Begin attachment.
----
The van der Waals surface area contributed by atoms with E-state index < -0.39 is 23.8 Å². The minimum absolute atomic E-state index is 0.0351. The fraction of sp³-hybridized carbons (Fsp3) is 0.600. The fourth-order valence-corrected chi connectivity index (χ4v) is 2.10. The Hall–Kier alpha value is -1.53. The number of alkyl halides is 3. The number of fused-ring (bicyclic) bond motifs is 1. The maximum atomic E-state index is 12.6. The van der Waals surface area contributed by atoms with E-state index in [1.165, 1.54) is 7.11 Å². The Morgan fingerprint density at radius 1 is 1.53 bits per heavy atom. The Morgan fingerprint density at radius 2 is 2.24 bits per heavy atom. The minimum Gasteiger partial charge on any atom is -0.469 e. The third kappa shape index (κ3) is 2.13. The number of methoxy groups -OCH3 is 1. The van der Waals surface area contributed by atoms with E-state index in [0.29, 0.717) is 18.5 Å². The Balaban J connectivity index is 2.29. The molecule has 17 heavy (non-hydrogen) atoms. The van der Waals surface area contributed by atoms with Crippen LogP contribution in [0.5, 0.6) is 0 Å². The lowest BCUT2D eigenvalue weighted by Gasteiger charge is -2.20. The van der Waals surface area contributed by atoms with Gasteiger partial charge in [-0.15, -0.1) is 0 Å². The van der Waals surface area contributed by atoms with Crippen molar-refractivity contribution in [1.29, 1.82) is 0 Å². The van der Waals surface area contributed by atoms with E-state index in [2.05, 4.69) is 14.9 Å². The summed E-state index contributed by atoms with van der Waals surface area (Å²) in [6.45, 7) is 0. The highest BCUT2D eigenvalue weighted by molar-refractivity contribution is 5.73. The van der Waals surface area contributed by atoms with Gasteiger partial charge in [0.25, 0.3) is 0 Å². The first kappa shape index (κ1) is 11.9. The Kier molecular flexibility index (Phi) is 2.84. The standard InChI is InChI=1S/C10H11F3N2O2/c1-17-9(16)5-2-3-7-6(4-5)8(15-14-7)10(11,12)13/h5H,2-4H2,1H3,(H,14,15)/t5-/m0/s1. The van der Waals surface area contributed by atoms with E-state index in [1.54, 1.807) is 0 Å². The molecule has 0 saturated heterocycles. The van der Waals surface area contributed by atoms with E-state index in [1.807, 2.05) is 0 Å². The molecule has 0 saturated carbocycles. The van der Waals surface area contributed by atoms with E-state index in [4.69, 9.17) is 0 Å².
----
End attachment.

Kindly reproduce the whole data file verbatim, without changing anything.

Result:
The van der Waals surface area contributed by atoms with E-state index < -0.39 is 23.8 Å². The minimum absolute atomic E-state index is 0.0351. The fraction of sp³-hybridized carbons (Fsp3) is 0.600. The fourth-order valence-corrected chi connectivity index (χ4v) is 2.10. The Hall–Kier alpha value is -1.53. The number of alkyl halides is 3. The number of fused-ring (bicyclic) bond motifs is 1. The maximum atomic E-state index is 12.6. The van der Waals surface area contributed by atoms with E-state index in [1.165, 1.54) is 7.11 Å². The Morgan fingerprint density at radius 1 is 1.53 bits per heavy atom. The Morgan fingerprint density at radius 2 is 2.24 bits per heavy atom. The minimum Gasteiger partial charge on any atom is -0.469 e. The third kappa shape index (κ3) is 2.13. The number of methoxy groups -OCH3 is 1. The van der Waals surface area contributed by atoms with E-state index in [0.29, 0.717) is 18.5 Å². The Balaban J connectivity index is 2.29. The molecule has 17 heavy (non-hydrogen) atoms. The van der Waals surface area contributed by atoms with Crippen LogP contribution in [0.5, 0.6) is 0 Å². The lowest BCUT2D eigenvalue weighted by Gasteiger charge is -2.20. The van der Waals surface area contributed by atoms with Gasteiger partial charge in [-0.15, -0.1) is 0 Å². The van der Waals surface area contributed by atoms with Crippen molar-refractivity contribution in [1.29, 1.82) is 0 Å². The van der Waals surface area contributed by atoms with E-state index in [2.05, 4.69) is 14.9 Å². The summed E-state index contributed by atoms with van der Waals surface area (Å²) in [6.45, 7) is 0. The highest BCUT2D eigenvalue weighted by molar-refractivity contribution is 5.73. The van der Waals surface area contributed by atoms with Gasteiger partial charge in [0.25, 0.3) is 0 Å². The first kappa shape index (κ1) is 11.9. The Kier molecular flexibility index (Phi) is 2.84. The standard InChI is InChI=1S/C10H11F3N2O2/c1-17-9(16)5-2-3-7-6(4-5)8(15-14-7)10(11,12)13/h5H,2-4H2,1H3,(H,14,15)/t5-/m0/s1. The van der Waals surface area contributed by atoms with E-state index in [1.54, 1.807) is 0 Å². The molecule has 0 saturated heterocycles. The van der Waals surface area contributed by atoms with E-state index in [1.807, 2.05) is 0 Å². The molecule has 0 saturated carbocycles. The van der Waals surface area contributed by atoms with E-state index in [4.69, 9.17) is 0 Å².